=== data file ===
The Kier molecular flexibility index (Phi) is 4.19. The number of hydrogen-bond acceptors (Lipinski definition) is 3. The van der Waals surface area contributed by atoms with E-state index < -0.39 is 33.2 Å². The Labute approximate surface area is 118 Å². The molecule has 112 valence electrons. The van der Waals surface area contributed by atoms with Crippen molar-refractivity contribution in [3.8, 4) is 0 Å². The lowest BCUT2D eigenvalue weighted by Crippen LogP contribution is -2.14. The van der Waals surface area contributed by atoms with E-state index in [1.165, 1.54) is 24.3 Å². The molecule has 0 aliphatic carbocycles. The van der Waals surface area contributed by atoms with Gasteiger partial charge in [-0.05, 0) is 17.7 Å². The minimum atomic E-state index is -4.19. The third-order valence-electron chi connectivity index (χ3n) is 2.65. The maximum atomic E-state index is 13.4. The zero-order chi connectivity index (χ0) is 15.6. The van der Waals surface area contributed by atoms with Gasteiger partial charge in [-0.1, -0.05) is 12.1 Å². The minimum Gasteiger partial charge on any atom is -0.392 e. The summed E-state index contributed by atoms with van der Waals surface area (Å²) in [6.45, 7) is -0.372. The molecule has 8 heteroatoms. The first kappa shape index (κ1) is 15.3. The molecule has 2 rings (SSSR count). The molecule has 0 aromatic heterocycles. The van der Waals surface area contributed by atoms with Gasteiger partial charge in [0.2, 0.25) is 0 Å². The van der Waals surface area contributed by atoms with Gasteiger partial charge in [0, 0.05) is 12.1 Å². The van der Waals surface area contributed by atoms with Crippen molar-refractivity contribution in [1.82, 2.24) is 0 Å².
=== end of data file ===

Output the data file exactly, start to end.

The Kier molecular flexibility index (Phi) is 4.19. The number of hydrogen-bond acceptors (Lipinski definition) is 3. The van der Waals surface area contributed by atoms with E-state index < -0.39 is 33.2 Å². The Labute approximate surface area is 118 Å². The molecule has 112 valence electrons. The van der Waals surface area contributed by atoms with Crippen molar-refractivity contribution in [3.8, 4) is 0 Å². The lowest BCUT2D eigenvalue weighted by Crippen LogP contribution is -2.14. The van der Waals surface area contributed by atoms with E-state index in [1.165, 1.54) is 24.3 Å². The molecule has 0 aliphatic carbocycles. The van der Waals surface area contributed by atoms with Gasteiger partial charge in [-0.05, 0) is 17.7 Å². The minimum atomic E-state index is -4.19. The third-order valence-electron chi connectivity index (χ3n) is 2.65. The maximum atomic E-state index is 13.4. The zero-order chi connectivity index (χ0) is 15.6. The van der Waals surface area contributed by atoms with Gasteiger partial charge in [-0.1, -0.05) is 12.1 Å². The minimum Gasteiger partial charge on any atom is -0.392 e. The summed E-state index contributed by atoms with van der Waals surface area (Å²) in [6.45, 7) is -0.372. The molecule has 8 heteroatoms. The first kappa shape index (κ1) is 15.3. The molecule has 2 rings (SSSR count). The molecule has 0 aromatic heterocycles. The van der Waals surface area contributed by atoms with Gasteiger partial charge in [0.2, 0.25) is 0 Å². The van der Waals surface area contributed by atoms with Gasteiger partial charge in [0, 0.05) is 12.1 Å². The van der Waals surface area contributed by atoms with Crippen molar-refractivity contribution in [1.82, 2.24) is 0 Å².